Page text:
Maplewood church 'recycling' Pujols apparel

6:20 PM, Dec 9, 2011   |    comments
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By Alex Fees

Maplewood, MO (KSDK) - Pastor Matt Miofsky thinks he may have found a solution for Cardinals' fans frustrated over Albert Pujols' departure from the St. Louis Cardinals.

"It's called 'Recycle the Five Drive,'" said Miofsky, pastor at The Gathering United Methodist Church in Maplewood. "With the news that came out Thursday we heard about people burning their jerseys and trying to express their anger and disappointment. One person in our congregation had the idea of inviting people to bring their jerseys and t-shirts and stuff they don't want and we'll donate it to an area clothing bank."

When Miofsky says "area," he's not talking about the St. Louis area. They're donating used Pujols gear to a charity near Pujols' new team, the Anaheim Angels.

"Well, I mean... we're church and faith often times is about perspective," he said. "Turning lemons into lemonade so to speak. So there is collective disappointment in St. Louis obviously, and some anger. We thought if we could channel that in a positive direction instead of a negative one and have some fun while we do it that would just be better all the way around."

Miofsky said members of his church are trying to make something good come out of a bad situation.

"Obviously none of us are going to change the results of where Pujols is going," said Miofsky. "So it's just left to us and fans and as a city to try to deal with it, and whether we're going to be classy about it or not. Obviously we've had a long time of watching Pujols play. We just wish him the best in L.A."

Miofsky acknowledged there are some biblical themes at play in this gesture which reflects Christian values.

"Sure," he said, "There's lots of biblical messages, I suppose. Turn the other cheek; love your enemies, maybe. Like I said, use our life, use our emotions, to do something positive, and not something destructive."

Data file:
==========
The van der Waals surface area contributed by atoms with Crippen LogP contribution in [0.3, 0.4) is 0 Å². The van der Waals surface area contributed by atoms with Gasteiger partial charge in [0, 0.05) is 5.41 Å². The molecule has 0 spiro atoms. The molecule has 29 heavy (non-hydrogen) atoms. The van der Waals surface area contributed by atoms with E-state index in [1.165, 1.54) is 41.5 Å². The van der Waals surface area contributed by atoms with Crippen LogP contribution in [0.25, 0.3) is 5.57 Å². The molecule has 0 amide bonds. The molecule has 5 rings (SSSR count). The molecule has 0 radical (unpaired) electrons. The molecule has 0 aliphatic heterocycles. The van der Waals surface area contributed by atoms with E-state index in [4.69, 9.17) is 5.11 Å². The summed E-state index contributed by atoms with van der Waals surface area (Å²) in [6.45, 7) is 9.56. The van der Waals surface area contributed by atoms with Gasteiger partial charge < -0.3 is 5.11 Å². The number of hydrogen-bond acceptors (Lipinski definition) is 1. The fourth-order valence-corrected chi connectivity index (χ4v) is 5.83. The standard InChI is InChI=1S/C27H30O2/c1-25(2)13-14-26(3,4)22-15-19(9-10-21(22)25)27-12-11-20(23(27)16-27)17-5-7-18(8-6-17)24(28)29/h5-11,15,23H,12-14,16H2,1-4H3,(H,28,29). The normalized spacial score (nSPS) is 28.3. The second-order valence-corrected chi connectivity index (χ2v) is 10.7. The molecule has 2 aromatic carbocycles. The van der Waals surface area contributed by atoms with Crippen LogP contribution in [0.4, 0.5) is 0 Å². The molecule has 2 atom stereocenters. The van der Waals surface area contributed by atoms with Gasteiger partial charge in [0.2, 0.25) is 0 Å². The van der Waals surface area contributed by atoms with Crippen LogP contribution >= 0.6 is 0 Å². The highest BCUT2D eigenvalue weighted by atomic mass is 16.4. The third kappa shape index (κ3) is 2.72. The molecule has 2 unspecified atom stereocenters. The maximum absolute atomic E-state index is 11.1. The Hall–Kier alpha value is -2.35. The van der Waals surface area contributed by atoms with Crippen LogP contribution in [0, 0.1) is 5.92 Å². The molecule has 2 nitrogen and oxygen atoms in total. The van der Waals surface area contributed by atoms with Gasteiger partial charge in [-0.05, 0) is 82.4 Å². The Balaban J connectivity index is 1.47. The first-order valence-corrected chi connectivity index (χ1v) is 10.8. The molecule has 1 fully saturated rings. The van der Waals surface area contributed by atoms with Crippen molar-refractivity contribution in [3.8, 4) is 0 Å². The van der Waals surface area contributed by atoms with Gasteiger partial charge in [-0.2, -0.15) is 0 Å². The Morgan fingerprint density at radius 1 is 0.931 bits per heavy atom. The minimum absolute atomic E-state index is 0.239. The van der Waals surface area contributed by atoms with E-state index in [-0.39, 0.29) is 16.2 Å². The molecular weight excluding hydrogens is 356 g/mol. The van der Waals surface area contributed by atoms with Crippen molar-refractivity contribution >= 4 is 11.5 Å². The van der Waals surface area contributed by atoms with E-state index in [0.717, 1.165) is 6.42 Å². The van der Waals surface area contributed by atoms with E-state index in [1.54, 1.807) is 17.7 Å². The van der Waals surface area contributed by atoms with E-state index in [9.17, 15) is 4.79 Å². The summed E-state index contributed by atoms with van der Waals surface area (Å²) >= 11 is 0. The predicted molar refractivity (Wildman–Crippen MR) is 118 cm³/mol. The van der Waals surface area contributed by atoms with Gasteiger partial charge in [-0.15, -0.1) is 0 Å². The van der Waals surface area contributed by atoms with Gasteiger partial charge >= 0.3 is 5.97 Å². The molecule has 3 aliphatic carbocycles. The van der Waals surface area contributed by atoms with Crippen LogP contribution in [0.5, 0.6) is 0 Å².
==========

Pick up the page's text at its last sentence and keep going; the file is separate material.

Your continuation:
Miofsky continued.

"But I think life throws you a curve ball, pun intended, I think you don't get to choose the pitch that's thrown; you just have to do your best to hit it. And I think as a city and as people, life throws you disappointments and things we didn't see coming. But it's our job to respond to them in the way we feel called to respond."

Pujols has been very outspoken about professing his Christian faith.

Miofsky said, "He's a professed Christian. I think it's something hopefully he would appreciate being done. And outside of baseball he has made a big impact on this community through his charitable work and the work of his foundation as well. So he's done a lot of good here, and we just want to honor that."

Miofsky indicated that in addition to biblical themes, there are some practical lessons about disappointment to take from the Pujols situation.

"When we love something we have the great propensity for anger," he said. "I think the other thing I've been thinking about to take away from this is that ultimately we're in love with a team and not a player. And so the love will go on because it's the team we love. So I think that says something to all of us about the danger of elevating any one person above the team. And it's true of not only baseball but communities, neighborhoods, cities."

Officials at The Gathering have been in touch with the Anaheim Angels media relations department.

"They thought it was a great idea. They went to work on finding a couple places that would take the stuff. So maybe that's another biblical message-reconciliation across enemy lines. We've gotten a lot of good response. People seem to really enjoy the idea, so I think at the heart of that again is the idea that this represents St. Louis better than burning the jerseys."

The Gathering United Methodist Church is located in Maplewood at the intersection of McCausland and Stanley. You can drop off unwanted Pujols apparel at Sunday services which take place at 9 a.m., 10:45 a.m., and 6 p.m.


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